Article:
That old troubadour Leonard Cohen released his latest album, ‘Old Ideas‘, on the 31st of January of 2012, now almost a year ago. For myself it was a welcome return from this man of music, whose wise and melancholy words have kept me company long into the night on many an occasion. I first discovered him through listening to Jeff Buckley’s tremendous version of ‘Hallelujah‘, and I subsequently dived into into Cohen’s works. A poet, a novelist, a singer, and a lover, Cohen continues to be all of these and more. He is the eternal voice of despair, depression, love, acceptance, melancholy, and culture. As I discovered through my musical journey of his works he has been through a few different musical styles, but his lyrics, and his voice, have always remained distinctive. A review of his extensive oeuvre of albums would be better served by seeking them yourself, but what follows here is a selected highlight of some of my favourite albums, songs and books of his.
His back catalogue is an extensive one, but it is a beautiful one. One of the first albums I managed to procure was the elegant, subtle and subdued ‘Songs From A Room‘, his 2nd album released in 1969. Largely consisting of Cohen and his acoustic guitar, occasional female backing singers and little else, the album is a revelation, even during its own decade of release in the 1960’s. It is beautifully stripped back in its approach to highlight the poetry of Cohen’s lyrics and story telling. Perhaps my favourite song from this album (though the album is rewarded when played as one) is the song ‘The Partisan‘. The haunting lyrics, “‘oh the wind the wind is blowing, through the graves the wind is blowing, freedom soon will come”, is heightened by the addition of a french verse sang by both Cohen and female backing singers, extolling the grim reality of partisan war, of how life is often entangled in a deep romance with death.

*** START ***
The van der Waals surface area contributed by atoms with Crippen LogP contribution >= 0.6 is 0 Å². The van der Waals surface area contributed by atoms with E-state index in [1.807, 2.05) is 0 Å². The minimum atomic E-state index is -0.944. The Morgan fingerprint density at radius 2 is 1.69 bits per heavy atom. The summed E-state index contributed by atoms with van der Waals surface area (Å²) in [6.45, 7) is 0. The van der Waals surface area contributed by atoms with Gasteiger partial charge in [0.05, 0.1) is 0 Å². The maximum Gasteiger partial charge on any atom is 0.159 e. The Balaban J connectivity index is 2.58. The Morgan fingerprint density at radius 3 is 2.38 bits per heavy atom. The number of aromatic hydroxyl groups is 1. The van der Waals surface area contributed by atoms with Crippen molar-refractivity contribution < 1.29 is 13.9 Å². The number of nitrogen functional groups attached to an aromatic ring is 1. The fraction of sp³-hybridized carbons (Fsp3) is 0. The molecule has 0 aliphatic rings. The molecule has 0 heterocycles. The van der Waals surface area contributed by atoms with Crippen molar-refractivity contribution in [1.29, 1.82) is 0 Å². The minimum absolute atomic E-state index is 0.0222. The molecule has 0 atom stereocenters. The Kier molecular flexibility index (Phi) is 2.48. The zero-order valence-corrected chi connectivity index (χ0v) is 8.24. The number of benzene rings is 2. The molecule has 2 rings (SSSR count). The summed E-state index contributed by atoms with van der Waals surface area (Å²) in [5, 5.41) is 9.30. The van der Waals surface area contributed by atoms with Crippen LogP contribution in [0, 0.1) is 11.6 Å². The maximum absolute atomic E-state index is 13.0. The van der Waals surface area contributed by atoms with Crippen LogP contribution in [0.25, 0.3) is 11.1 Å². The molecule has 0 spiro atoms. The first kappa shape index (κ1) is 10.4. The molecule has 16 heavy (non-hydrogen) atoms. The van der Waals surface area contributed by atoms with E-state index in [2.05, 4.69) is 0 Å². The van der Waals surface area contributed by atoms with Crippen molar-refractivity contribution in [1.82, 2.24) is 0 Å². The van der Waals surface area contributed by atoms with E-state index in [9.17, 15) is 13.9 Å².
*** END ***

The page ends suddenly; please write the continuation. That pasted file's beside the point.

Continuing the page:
‘Songs of Love and Hate‘ followed ‘Songs From a Room’ in 1971, and is much in the same vein as the previous album. The most moving song is ‘Famous Blue Coat‘, a paean to a triangle of love written in the form of a letter. It is an elegant, expressive, and an evocative song, with the details of a love soured. A late album now, released in 1992 ‘The Future‘ is a move away from the bare singer song writer, and includes a fuller band working on Cohen’s songs. The album largely leans towards folk rock, although there are tantalizing hints of synth and keyboard playing. The song ‘Democracy‘ prompts the listener into exploring the views extolled in the song.
Cohen toured the world from 2008-2010, in a much anticipated and long awaited return to the spotlight after some financial difficulties. The London date, in 2008, was released in DVD form, and showed the exquisite showman at his finest, singing strong even after all those years.
My first introduction to his poetry was the delightful and playful ‘Book of Longing‘ (2006). The poems are joined by the doodling’s and drawings of Cohen’s which litter the book, and are often colourful and joyful. A quick scan will show that he has a certain fascination with the female form, often returning back to it for further study and doodling. At the moment a collected edition of his poetry sits by my bed, ready to dip into at a moments notice.
This has been a brief introduction to some of Leonard Cohen’s works, and there are obvious gaps, but I hope you can fill them in by giving him a listen. He is often given criticism for sounding dour, or downbeat, but he has become more cheerful as the years have drifted by, by some accounts. Needless of what the critics have to say, his music, art and poetry will resonate for far longer than the snipes of criticism as to his state of mind or mood in which he created them. I sincerely hope you enjoy what you hear.